Memories of Schooldays, written by Graham Robson (59-65 E)

I had an experience recently that just goes to show the hidden benefits, when out in the Wide World, of having been to a Good School. [You may have spotted the A A Milne use of capital letters there.]

One was a sadly undistinguished and wholly forgettable member of the school, leaving in about 1966 [Elmshurst] with a small clutch of O levels to disappear almost without trace into the bowels of industry. However, certain aspects of the Public School Experience have stayed with me throughout life. The fear of walking on grass in public places has been one [memories of joy unconfined at Commem. when you could walk uninhibited on The Green] . . . the tortured strains of the CCF band desperately aiming to get the high notes somewhere near the bull but generally just clipping the outer . . . and then, recently, one absolute corker of a nugget that struggled its way to the surface.

My wife and I are, of course, members of the National Trust . . . kind of goes with the Good School territory, somehow, along with liking Elgar and muesli. On a recent foray to Glorious Devon, my wife and I visited Salcombe, and, pitched some height above the bay is the NT property Overbeck’s. This is the house of the scientist, Otto Overbeck, pioneer of electro-therapy.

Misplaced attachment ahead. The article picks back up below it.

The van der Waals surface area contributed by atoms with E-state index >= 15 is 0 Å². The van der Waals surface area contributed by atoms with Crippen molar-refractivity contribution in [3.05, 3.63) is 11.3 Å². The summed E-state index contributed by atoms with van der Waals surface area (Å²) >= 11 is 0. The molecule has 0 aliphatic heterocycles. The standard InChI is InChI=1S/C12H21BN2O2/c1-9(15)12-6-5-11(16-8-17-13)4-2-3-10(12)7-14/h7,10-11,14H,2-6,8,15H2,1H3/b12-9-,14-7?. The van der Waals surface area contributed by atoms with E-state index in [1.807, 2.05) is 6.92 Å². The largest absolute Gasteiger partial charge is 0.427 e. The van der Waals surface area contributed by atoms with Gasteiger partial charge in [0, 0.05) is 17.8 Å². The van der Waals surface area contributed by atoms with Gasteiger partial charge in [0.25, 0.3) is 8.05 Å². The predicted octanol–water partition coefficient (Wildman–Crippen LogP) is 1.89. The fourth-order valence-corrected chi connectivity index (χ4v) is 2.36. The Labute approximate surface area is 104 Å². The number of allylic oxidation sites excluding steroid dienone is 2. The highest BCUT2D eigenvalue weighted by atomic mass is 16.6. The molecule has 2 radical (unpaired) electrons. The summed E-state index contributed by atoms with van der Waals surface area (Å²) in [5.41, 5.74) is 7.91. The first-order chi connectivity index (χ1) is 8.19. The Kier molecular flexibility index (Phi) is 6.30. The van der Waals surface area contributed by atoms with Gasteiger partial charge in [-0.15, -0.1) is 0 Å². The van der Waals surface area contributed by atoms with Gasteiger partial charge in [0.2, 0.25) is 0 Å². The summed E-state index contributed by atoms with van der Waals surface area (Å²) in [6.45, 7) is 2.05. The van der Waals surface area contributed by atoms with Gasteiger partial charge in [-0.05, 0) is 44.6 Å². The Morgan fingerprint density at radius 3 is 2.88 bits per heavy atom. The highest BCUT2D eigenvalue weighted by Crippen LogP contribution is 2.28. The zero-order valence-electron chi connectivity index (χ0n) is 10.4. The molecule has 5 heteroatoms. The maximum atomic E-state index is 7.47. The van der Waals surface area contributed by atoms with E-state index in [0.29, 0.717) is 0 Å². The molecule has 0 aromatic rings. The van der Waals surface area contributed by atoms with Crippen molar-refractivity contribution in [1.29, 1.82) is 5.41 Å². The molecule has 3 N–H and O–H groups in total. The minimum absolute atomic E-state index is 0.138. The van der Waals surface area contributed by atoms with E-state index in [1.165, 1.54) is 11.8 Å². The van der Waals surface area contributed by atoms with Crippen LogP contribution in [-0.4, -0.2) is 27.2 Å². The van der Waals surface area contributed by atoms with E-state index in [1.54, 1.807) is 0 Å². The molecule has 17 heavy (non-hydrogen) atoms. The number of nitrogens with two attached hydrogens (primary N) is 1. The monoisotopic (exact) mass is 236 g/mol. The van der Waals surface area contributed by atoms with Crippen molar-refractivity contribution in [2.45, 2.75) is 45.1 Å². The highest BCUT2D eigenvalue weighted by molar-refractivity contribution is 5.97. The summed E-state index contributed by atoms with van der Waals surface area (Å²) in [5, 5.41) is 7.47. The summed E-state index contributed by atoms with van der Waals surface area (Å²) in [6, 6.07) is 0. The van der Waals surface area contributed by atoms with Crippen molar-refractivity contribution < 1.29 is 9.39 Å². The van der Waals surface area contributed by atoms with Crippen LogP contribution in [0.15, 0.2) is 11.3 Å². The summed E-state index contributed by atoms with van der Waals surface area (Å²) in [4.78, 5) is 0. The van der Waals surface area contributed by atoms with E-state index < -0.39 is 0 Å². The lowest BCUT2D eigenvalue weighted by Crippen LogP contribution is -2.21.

In one of the rooms, on the wall, was mounted a crest. The enthusiastic guide referred to this, and threw out the challenge to any of the visitors to name the heraldic bird device thereupon. This was met (as usual, apparently) by a stunned silence. A little later, within earshot of the guide, I mused to my wife as to whether they might indeed be martlets.

Well, you’d have thought I’d told him I’d found his long-lost brother from Australia.

He broke off from a conversation with some other people and bounded across the room with something of the same speed that a waitress at a Thai restaurant achieved once [too late, it turned out] to tell me not to eat the leaves the meal was wrapped in.

He announced happily that that was indeed what they were and proclaim how thrilled he was that someone had identified them.

Apparently the only other people ever to have done so were from a cricket club in Basildon or similar.

So – there you have it. The time at Elmshurst under Guy Jarrett, with headmaster Mr Carey, Geography master Jacques Hedley, the excellent Pete Fielden for Biology and so forth . . . . wasn’t wasted.

Provided by Graham Robson (59-65 E)


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